Belfast Telegraph

Restaurant review Bull and Ram Belfast: No bull, this is one restaurant that you'll never regret visiting

At last, a restaurant which all can agree serves up high-quality food, allied to great service and enough variety to keep everyone happy

By Joris Minne

I'm getting tired of inflamed sensitivities when it comes to favourite restaurants and takeaways. You make one claim about the best fish and chip shop in Belfast (undisputedly John Long's) or Indian takeaway (Asha in Bangor) and the crazed hounds of Cu Chulainn, the merciless armies of the Visigoths and the faceless and yellow-bellied trolls of Twitter will be unleashed and bear down on you with relentless ferocity until you surrender and recant.

I kind of get it. Everyone has their own favourite eating place and loyalty to these is on a par with the lifelong membership of a rugby, GAA or soccer club.

If you live in Rosetta, King's Fish and Chips is your man. If you're up the Newtownards Road, you won't be going past the Mandarin City. If you're on the Falls Road, how could you not support 26 West? It's cultural and territorial. You stick with your local.

The same happens to any level of the eating-out sector. Is Eipic better than OX? They're both holders of a Michelin star. Is Howard Street better than Poacher's Pocket? Both are top of their game as leaders in the bistro world.

But now I think I have found one place which defies all this and may actually bring calm where there are stormy waters and unity where there is division. The new Bull & Ram may very well be the restaurant which everyone agrees is the go-to place when no one can agree on anywhere else.

Its mothership has been a big hit in Ballynahinch and it took just a little over a year for it to produce an offspring. The original is a place of worship for lovers of offal, sweetbreads and proper butchery. But there is little of this in the city version.

Occupying a charming site once home to Beatrice Kennedy and more recently Buskers, Bull & Ram has struck a tone which is at once charming and reassuring but enticing and exciting too. But better than anything, it feels as if it has been a Belfast fixture for at least 100 years.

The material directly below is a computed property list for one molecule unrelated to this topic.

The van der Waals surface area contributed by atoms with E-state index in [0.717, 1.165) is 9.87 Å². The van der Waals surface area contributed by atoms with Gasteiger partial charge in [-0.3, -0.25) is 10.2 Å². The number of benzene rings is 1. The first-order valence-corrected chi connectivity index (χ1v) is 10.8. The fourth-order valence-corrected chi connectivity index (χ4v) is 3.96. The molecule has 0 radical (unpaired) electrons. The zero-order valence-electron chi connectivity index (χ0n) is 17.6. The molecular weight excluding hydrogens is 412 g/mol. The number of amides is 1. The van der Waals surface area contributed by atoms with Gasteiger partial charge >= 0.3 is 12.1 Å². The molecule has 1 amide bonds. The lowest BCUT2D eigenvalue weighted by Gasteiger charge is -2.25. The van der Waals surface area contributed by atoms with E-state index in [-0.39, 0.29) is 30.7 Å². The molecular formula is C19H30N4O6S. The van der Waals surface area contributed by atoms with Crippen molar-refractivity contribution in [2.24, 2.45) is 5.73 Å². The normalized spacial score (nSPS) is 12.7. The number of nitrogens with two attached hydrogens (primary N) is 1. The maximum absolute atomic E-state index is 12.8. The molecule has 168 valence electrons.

It's a bustling, crowded little place which, once sat down at a table, offers cosy comfort and a sense of occasion. Groups of four will be very comfortable in the booths at the back. I saw six squeezed into these without complaint.

The theme is very meaty. Hannan meats are everywhere and the now famous Glenarm Shorthorn Delmonico features at £30.95. This is a fabulous cut somewhere between a ribeye and tenderloin. The only other place I've seen it is in Michael Deane's Meat Locker. Bull and Ram is really a direct competitor of Meat Locker. It could even feasibly be on a par with Deane's Love Fish restaurant if oysters were ever to feature here, as the full title of the place implies (Bull and Ram Belfast Steakhouse and Oyster Bar).

But it's also the kind of restaurant where food intolerances are remarkably well tolerated. My friend has a series of quite serious allergies and intolerances, all of which were catered for without so much as a second glance. This is the kind of slick hospitality we need to see more of.

Pheasant starters were substantial, strongly flavoured and robust in presence. Cured sea trout was cigarette paper-transparent and beautifully enhanced by the salt-baked beets, horseradish and watercress. Whipped St Tola goats cheese with mulled wine poached pear, puff pastry and spiced pear chutney was a mean little dish with tiny, teaspoon-sized bits and pieces.

I looked longingly at the pheasant beside me, but it was quickly forgotten with the arrival of a Glenarm sirloin. It had been a long time since I had sirloin, but I would be back for this again. Moist, juicy and charred, firm yet tender, and bursting with beefiness and iron, it was worth the money. The accompanying chips were a match for anywhere, crispy, brittle, golden and plentiful.

The packed little place is restaurant heaven so long as you don't mind confined spaces. It has that magical quality of ensconcing you comfortably while surrounded by frantic activity. Like the inscription above the door of Mussenden Temple written, by Earl Bishop Hervey: 'How comforting it is to be safe here watching the ships tossed by storms at sea.'

Bull & Ram Steak House and Oyster Bar,

44 University Road,

Belfast

Tel: 028 9031 2229

The bill

St Tola goats cheese ..................... £7.95

Pheasant x 2.................................. £15.90

Sea trout ......................................... £8.50

Shorthorn sirloin.......................... £31.95

Shorthorn Delmonico.................. £30.95

Shorthorn ribeye......................... £31.95

Skeghanore duck......................... £15.95

Bottle Uruguayan red ...................... £35

Bottle Rioja ....................................... £30

Christmas pudding x 2 ................ £13.00

Cheese............................................. £7.95

Total............................................. £229.10

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